How to Write About State-of-the-Art Tech Before it’s Invented

Truth isn’t just stranger than fiction — it’s faster. In a spy novel I wrote in 2007, I created what was then a futuristic million-volt stun gun disguised as an iPhone. Today, you can buy a 3.5 million volt iStun online for $30.510ki2dFMlL._SY300_

A covert operations officer in the same novel deployed a miniature unmanned aerial vehicle (a.k.a. drone) that in real life could be seen only on drawing boards, at least in declassified circles. In 2009, a German company offered a similar drone to anyone with $40,000. A year later, I bought a new French version of the same drone for $300 at a mall.

For my subsequent spy book, hoping to incorporate gadgetry that stayed futuristic past pub date, I interviewed an array of intelligence agency personnel — ranging from a temp at the N.S.A. to a director of the C.I.A. — and I visited several military installations, including Nevada’s Creech Air Force Base, which is to drones what Silicon Valley is to the device with which you’re reading this. “Just imagine tech twenty years into the future, and we have it now,” a CIA officer told me.

Still, the consensus was that technology’s advance is so head-spinning that the only way to imagine its future is to devise a way to predict the future.

Which happens to be exactly where technology is heading.

Espionage has always centered on ascertaining the other side’s plans. C.I.A. drones now drop undetectable “smart dust” particles that adhere to a human target, enabling intelligence officers halfway around the world to track him. Given ultraminiaturization trends, it’s just a matter of time before the dust particles also provide audio and video. Not long after that, possibly, the dust will monitor electrical impulses from the target’s brain too, converting them into a transcript of his thoughts. Or maybe an intelligence service will invent a way of collecting the same intel via an invisible beam fired from a satellite (that’s the size of a grape).

Alternatively, an advance in bioelectromechanics combining human DNA and technology could effectively broadcast the target’s thoughts 24/7/365 — and influence his thinking to boot. And eventually, perhaps, software that forecasts world events will reach the point that it acts as a digital crystal ball, rendering spy versus spy passé and leaving us to write hard drive versus hard drive.


3 thoughts on “How to Write About State-of-the-Art Tech Before it’s Invented

  • Lee Lamond

    As an engineer who in retirement has turned writer, I have witnessed both the explosion of ideas and the ability of man to easily produce the final form in his garage like never before. No longer do things evolve slowly, but are now part of a wild race with product life cycles measured in weeks. In both of my novels, I have tried to increase the readers interest by bringing to the story, technology that is new and plausible so that the story is real without becoming science fiction, not that there is anything wrong with that. Within the world of “modern day plausible” there is more than enough. With forty five years of industrial experience I can guarantee that you ain’t seen nothing yet. So when thinking of the future, think wild and crazy, and if possible support the effort by at least making it appear real unless you want to cross over into science fiction and ask the reader to believe on faith. Powering a space ship with polarized carborundum crystals might work (I just made that up), but l think that it is more real if you mention thrust levels, heat control using molten salts, radiation levels, vibration problems when engine pulse frequency approaches the resident frequency of the engine containment structure. Just one man’s opinion.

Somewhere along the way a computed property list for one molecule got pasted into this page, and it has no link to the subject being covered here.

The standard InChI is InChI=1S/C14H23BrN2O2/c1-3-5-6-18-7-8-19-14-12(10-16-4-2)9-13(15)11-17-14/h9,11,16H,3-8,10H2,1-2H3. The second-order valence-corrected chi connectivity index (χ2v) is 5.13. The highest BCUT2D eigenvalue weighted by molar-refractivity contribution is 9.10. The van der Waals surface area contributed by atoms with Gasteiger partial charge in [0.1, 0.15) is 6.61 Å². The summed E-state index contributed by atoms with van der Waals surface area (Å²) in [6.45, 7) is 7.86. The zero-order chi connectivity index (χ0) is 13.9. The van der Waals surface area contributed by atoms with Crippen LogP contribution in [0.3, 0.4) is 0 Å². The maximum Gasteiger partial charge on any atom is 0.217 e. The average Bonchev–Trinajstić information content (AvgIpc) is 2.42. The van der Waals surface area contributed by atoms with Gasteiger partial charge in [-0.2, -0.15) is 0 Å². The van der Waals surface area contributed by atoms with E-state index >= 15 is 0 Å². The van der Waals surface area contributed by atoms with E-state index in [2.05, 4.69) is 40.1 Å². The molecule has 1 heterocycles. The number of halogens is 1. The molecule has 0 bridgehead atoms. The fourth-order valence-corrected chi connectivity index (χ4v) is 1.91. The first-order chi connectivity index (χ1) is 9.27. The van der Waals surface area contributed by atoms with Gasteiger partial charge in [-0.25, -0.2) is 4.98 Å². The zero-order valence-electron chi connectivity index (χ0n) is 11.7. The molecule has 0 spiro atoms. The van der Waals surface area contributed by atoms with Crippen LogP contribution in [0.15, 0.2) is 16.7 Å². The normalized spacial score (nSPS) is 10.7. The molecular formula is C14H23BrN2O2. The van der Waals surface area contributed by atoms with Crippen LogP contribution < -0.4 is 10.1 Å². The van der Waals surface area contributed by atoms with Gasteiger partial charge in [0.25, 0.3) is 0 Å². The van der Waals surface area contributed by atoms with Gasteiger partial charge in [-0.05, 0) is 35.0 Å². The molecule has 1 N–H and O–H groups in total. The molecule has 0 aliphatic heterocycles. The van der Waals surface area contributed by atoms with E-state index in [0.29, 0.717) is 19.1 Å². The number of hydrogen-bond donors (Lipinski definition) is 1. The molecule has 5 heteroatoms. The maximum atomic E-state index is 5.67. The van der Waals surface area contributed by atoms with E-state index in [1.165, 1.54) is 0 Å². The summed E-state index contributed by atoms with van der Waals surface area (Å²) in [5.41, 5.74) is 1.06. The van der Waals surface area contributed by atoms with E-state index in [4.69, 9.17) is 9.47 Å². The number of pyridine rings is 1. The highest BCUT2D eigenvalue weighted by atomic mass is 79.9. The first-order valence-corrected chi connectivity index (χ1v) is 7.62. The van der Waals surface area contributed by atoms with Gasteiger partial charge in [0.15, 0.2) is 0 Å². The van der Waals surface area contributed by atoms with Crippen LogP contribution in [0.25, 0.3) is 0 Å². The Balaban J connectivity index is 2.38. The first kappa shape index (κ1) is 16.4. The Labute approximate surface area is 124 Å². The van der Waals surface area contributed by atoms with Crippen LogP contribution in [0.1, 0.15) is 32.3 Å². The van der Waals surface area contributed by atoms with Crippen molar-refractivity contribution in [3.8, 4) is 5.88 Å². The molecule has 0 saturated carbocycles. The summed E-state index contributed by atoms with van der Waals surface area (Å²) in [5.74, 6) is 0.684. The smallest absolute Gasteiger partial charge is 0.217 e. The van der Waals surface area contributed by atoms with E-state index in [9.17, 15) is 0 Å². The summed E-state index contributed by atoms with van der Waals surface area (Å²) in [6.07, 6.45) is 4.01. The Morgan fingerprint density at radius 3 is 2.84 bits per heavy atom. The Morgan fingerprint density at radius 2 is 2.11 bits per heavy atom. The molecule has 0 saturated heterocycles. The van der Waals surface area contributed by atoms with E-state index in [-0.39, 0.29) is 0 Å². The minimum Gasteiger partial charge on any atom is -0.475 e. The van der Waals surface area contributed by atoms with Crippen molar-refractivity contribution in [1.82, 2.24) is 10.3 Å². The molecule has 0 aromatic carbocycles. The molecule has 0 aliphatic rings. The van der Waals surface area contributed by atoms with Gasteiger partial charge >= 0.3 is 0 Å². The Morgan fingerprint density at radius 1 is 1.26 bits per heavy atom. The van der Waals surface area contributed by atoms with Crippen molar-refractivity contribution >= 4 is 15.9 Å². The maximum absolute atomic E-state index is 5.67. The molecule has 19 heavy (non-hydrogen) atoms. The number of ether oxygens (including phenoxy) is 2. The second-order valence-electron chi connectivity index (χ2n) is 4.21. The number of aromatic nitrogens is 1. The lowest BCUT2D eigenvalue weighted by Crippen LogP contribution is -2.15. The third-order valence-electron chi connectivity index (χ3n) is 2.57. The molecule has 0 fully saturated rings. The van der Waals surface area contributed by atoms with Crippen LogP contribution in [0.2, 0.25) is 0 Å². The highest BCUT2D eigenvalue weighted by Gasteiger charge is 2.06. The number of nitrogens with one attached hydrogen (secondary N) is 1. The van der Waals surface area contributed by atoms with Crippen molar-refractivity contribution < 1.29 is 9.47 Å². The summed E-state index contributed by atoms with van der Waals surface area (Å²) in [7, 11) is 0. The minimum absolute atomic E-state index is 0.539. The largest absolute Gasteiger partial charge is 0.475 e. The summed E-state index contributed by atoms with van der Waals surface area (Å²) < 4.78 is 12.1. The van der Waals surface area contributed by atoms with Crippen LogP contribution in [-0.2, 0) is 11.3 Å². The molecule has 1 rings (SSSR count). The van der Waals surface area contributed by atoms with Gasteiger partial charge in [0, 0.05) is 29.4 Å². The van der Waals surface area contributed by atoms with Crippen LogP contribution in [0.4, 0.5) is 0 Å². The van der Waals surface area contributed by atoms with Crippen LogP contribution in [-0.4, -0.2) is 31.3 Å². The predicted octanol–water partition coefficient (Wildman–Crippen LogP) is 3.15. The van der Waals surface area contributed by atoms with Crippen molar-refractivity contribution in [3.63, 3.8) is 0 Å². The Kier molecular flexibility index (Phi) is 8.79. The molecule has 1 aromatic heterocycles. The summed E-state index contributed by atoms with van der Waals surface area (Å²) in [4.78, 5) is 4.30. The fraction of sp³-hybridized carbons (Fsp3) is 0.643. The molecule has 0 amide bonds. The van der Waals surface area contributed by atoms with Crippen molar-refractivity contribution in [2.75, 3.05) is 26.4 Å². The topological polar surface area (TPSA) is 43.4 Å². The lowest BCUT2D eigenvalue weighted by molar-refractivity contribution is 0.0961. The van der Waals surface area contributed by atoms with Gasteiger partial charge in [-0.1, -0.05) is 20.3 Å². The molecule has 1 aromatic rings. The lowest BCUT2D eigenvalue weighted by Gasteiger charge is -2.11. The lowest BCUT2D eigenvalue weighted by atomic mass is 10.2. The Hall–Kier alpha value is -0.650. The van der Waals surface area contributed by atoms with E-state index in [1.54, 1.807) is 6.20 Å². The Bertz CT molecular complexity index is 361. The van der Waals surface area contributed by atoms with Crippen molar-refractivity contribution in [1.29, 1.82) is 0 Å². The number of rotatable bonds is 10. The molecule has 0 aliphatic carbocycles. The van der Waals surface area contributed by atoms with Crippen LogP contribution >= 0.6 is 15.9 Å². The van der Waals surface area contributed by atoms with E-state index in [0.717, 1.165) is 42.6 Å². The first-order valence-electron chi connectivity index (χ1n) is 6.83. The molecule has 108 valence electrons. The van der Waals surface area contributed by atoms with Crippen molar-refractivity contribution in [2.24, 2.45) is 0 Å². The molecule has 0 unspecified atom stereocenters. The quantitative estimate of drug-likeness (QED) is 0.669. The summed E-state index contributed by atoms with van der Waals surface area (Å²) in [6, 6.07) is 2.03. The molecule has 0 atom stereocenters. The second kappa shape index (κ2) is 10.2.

• Tom Avitabile

    Yet another topic really close to my heart. In fact, the title of my blog is ‘It’s Only Fiction `til It Happens! It is based on similar “prescience” experiences I have had from my Screenplays “revealing” stealth technology, embedded ID electronic chips, Laser Rail Cannons and EMP back in 1982, through all the NSA nastiness, Mapping of the Human Brain, 9/11 all the way to Long Stop 1, which we are all in the middle of right now. (See: LHC at Cern – for more on Long Stop 1 or check out my current release, The God Particle.) In fact, there’s a nifty T-Shirt I use as give-a-ways with “It’s Only Fiction `til It Happens” emblazoned across them.

    The trick to PRE – SCIENCE is to guess right. It’s that simple. Or maybe that complicated, in that I was allowed to peek over the technological horizon back in ’92 as part of my work for the House Committee on Science Space and Technology. Most of what I saw baking in those classified labs back then, is now in almost anybody’s kid’s hands right now. I was able to cobble together some of the bigger notes into plot points that generated phone calls from the press like, “You wrote about this a year ago!”

    I have to admit, it’s cooler than cool when that happens.

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